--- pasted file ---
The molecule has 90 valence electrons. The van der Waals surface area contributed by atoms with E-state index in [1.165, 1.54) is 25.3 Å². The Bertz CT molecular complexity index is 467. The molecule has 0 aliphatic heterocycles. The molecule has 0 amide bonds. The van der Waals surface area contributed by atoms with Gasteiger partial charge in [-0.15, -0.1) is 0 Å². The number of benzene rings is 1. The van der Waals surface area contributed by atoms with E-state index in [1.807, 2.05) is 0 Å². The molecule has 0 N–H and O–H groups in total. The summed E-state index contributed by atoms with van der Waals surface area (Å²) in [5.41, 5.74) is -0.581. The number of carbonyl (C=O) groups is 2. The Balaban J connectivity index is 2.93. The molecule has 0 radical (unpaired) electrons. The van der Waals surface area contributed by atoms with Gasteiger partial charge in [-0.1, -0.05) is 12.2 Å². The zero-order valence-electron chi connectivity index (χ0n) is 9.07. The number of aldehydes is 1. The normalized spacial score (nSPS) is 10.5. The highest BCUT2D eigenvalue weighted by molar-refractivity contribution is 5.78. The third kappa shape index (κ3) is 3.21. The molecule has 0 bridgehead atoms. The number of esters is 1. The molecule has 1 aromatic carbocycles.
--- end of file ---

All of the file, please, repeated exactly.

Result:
The molecule has 90 valence electrons. The van der Waals surface area contributed by atoms with E-state index in [1.165, 1.54) is 25.3 Å². The Bertz CT molecular complexity index is 467. The molecule has 0 aliphatic heterocycles. The molecule has 0 amide bonds. The van der Waals surface area contributed by atoms with Gasteiger partial charge in [-0.15, -0.1) is 0 Å². The number of benzene rings is 1. The van der Waals surface area contributed by atoms with E-state index in [1.807, 2.05) is 0 Å². The molecule has 0 N–H and O–H groups in total. The summed E-state index contributed by atoms with van der Waals surface area (Å²) in [5.41, 5.74) is -0.581. The number of carbonyl (C=O) groups is 2. The Balaban J connectivity index is 2.93. The molecule has 0 radical (unpaired) electrons. The van der Waals surface area contributed by atoms with Gasteiger partial charge in [-0.1, -0.05) is 12.2 Å². The zero-order valence-electron chi connectivity index (χ0n) is 9.07. The number of aldehydes is 1. The normalized spacial score (nSPS) is 10.5. The highest BCUT2D eigenvalue weighted by molar-refractivity contribution is 5.78. The third kappa shape index (κ3) is 3.21. The molecule has 0 bridgehead atoms. The number of esters is 1. The molecule has 1 aromatic carbocycles.